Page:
Characterization and preliminary toxicity assay of nano-titanium dioxide additive in sugar-coated chewing gum

Xin Xin Chen, Bin Cheng, Yi Xin Yang, Aoneng Cao, Jia Hui Liu, Li Jing Du, Yuanfang Liu, Yuliang Zhao, Haifang Wang

Research output: Contribution to journalArticle

143 Scopus citations

Abstract

Nanotechnology shows great potential for producing food with higher quality and better taste through including new additives, improving nutrient delivery, and using better packaging. However, lack of investigations on safety issues of nanofood has resulted in public fears. How to characterize engineered nanomaterials in food and assess the toxicity and health impact of nanofood remains a big challenge. Herein, a facile and highly reliable separation method of TiO2 particles from food products (focusing on sugar-coated chewing gum) is reported, and the first comprehensive characterization study on food nanoparticles by multiple qualitative and quantitative methods is provided. The detailed information on nanoparticles in gum includes chemical composition, morphology, size distribution, crystalline phase, particle and mass concentration, surface charge, and aggregation state. Surprisingly, the results show that the number of food products containing nano-TiO2 (<200 nm) is much larger than known, and consumers have already often been exposed to engineered nanoparticles in daily life. Over 93% of TiO2 in gum is nano-TiO2, and it is unexpectedly easy to come out and be swallowed by a person who chews gum. Preliminary cytotoxicity assays show that the gum nano-TiO2 particles are relatively safe for gastrointestinal cells within 24 h even at a concentration of 200 μg mL-1. This comprehensive study demonstrates accurate physicochemical property, exposure, and cytotoxicity information on engineered nanoparticles in food, which is a prerequisite for the successful safety assessment of nanofood products. A facile method to separate nano-TiO2 particles from chewing gum to achieve comprehensive characterization is reported. Over 93% of TiO2 in gum is smaller than 200 nm, and around 95% would enter the body of a person chewing the gum. These nano-TiO2 particles are relatively safe for gastrointestinal cells.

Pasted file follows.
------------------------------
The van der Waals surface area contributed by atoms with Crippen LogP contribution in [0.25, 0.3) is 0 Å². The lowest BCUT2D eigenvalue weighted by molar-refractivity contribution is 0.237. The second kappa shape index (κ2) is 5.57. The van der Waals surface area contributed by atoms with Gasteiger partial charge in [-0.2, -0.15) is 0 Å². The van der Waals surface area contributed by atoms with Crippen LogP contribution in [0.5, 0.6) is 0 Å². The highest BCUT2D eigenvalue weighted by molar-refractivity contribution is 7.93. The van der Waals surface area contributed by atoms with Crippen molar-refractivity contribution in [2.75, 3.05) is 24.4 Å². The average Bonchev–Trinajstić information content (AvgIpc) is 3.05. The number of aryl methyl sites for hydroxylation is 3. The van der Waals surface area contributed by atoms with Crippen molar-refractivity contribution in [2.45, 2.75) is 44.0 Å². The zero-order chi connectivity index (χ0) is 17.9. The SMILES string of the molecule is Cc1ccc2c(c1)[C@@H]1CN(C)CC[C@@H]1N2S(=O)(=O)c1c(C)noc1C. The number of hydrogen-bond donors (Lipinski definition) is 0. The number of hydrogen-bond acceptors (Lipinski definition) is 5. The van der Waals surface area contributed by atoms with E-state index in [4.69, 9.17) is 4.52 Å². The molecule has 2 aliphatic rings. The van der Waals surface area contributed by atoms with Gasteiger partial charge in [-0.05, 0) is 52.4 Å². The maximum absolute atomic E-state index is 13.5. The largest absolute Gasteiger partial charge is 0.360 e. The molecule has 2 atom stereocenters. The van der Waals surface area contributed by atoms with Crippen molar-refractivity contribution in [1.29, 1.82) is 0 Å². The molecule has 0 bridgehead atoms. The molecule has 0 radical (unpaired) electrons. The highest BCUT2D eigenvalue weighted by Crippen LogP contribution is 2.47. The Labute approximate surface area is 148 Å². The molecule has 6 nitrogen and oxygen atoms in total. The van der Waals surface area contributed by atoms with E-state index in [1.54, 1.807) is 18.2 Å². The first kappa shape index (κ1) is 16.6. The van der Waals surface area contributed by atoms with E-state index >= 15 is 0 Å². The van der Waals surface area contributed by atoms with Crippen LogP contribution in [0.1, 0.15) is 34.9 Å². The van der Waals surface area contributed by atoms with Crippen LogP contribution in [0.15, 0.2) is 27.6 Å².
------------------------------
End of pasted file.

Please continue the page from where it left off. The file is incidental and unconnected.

Original languageEnglish (US)
Pages (from-to)1765-1774
Number of pages10
JournalSmall
Volume9
Issue number9-10
DOIs
StatePublished - May 27 2013

Keywords

  • characterization
  • cytotoxicity
  • food additives
  • nanoparticles
  • titanium dioxide

ASJC Scopus subject areas

  • Biomaterials
  • Engineering (miscellaneous)
  • Biotechnology
  • Medicine(all)

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